For the seventh year in a row, UCSB’s Arts & Lectures will put the world’s various struggles for freedom, equality, and justice on the big screen under the banner of the Human Rights Film Festival, our town’s annual chance to learn about the plights of people we’ve either forgotten or never known about. This year’s fest, which is copresented by UCSB’s Carsey-Wolf Center, should have been subtitled “The Revolutionary Edition,” as nearly every one of the 12 selections deals in some way with political or social uprisings that are already underway or should be in the near future.
Even this year’s changed setting (the campus’s nearly brand-new Pollock Theater) and format (six separate double screenings, shown sporadically from Apr. 9-May 9) rebel against the past, although fest curator Roman Baratiak recently admitted, “We’ve never quite gotten the formula settled. It has not been consistent really at all.” The challenge is squeezing these must-see movies in between A&L’s live programming, which is increasingly jam-packed, especially in the spring. But the new venue was a no-brainer. “I’m quite excited to be showing the films at the Pollock,” said Baratiak. “This is a great theater, designed specifically for film and new media. The quality of the projection is terrific, the sound is great, and there’s significant lobby space where we are able to do receptions between screenings. It’s just perfect for showing film.”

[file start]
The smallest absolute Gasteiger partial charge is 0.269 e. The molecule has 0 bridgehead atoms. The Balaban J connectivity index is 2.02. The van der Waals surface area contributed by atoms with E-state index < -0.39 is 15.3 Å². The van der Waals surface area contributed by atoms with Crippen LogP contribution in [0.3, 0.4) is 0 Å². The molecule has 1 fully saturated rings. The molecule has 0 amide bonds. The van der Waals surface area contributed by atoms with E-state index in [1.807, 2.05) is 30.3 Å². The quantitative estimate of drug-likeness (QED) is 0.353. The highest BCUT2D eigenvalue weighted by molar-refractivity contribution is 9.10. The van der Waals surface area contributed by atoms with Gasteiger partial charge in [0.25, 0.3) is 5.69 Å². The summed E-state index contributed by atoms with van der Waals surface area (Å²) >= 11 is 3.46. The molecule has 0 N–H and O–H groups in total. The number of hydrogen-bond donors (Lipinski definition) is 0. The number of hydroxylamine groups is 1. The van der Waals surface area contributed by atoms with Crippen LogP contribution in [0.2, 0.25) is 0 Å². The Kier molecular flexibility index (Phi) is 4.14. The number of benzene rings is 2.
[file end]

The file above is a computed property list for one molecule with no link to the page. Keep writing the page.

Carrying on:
What hasn’t changed are two central points, one good, one bad. The bad: that the American government seems to evermore be the villain, or at least aid the villain, in these documentaries. “Many of them are critical of U.S. involvement around the world in many situations that seem to be antithetical to America’s interests and stated values,” agreed Baratiak. “These filmmakers are trying to expose this because it’s problematic.”
The good: that Santa Barbara remains a perfect audience for these types of eye-opening films. “We live in a very progressive community,” said Baratiak. “We live in a community that is unique, frankly — we have a local chapter committee that supports Human Rights Watch, which is unheard of for a town of this size.”
What follow are mini-reviews of the films being screened on Monday, April 9, and Wednesday, April 11. For a look at the films on April 23, April 25, May 7, and May 9, visit independent.com/hr, or look to our newspaper’s Movie Guide in the coming weeks.
arts & lectures